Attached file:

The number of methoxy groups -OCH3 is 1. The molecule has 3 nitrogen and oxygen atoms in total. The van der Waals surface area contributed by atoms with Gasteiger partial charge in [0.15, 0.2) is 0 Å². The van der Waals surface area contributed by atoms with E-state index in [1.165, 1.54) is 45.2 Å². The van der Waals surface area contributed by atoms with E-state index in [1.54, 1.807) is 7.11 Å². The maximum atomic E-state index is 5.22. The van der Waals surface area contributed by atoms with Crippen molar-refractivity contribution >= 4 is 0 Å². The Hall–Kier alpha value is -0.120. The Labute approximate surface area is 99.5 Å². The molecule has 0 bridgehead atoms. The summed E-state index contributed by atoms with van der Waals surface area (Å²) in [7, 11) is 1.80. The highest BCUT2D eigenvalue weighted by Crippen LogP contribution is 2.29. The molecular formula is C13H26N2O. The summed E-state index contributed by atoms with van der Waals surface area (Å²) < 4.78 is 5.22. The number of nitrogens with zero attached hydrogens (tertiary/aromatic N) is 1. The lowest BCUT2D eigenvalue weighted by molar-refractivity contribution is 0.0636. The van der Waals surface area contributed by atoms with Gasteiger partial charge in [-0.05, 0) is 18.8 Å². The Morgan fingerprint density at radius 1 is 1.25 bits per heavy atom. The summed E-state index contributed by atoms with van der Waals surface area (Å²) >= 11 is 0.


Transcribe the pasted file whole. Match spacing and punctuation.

The number of methoxy groups -OCH3 is 1. The molecule has 3 nitrogen and oxygen atoms in total. The van der Waals surface area contributed by atoms with Gasteiger partial charge in [0.15, 0.2) is 0 Å². The van der Waals surface area contributed by atoms with E-state index in [1.165, 1.54) is 45.2 Å². The van der Waals surface area contributed by atoms with E-state index in [1.54, 1.807) is 7.11 Å². The maximum atomic E-state index is 5.22. The van der Waals surface area contributed by atoms with Crippen molar-refractivity contribution >= 4 is 0 Å². The Hall–Kier alpha value is -0.120. The Labute approximate surface area is 99.5 Å². The molecule has 0 bridgehead atoms. The summed E-state index contributed by atoms with van der Waals surface area (Å²) in [7, 11) is 1.80. The highest BCUT2D eigenvalue weighted by Crippen LogP contribution is 2.29. The molecular formula is C13H26N2O. The summed E-state index contributed by atoms with van der Waals surface area (Å²) < 4.78 is 5.22. The number of nitrogens with zero attached hydrogens (tertiary/aromatic N) is 1. The lowest BCUT2D eigenvalue weighted by molar-refractivity contribution is 0.0636. The van der Waals surface area contributed by atoms with Gasteiger partial charge in [-0.05, 0) is 18.8 Å². The Morgan fingerprint density at radius 1 is 1.25 bits per heavy atom. The summed E-state index contributed by atoms with van der Waals surface area (Å²) >= 11 is 0.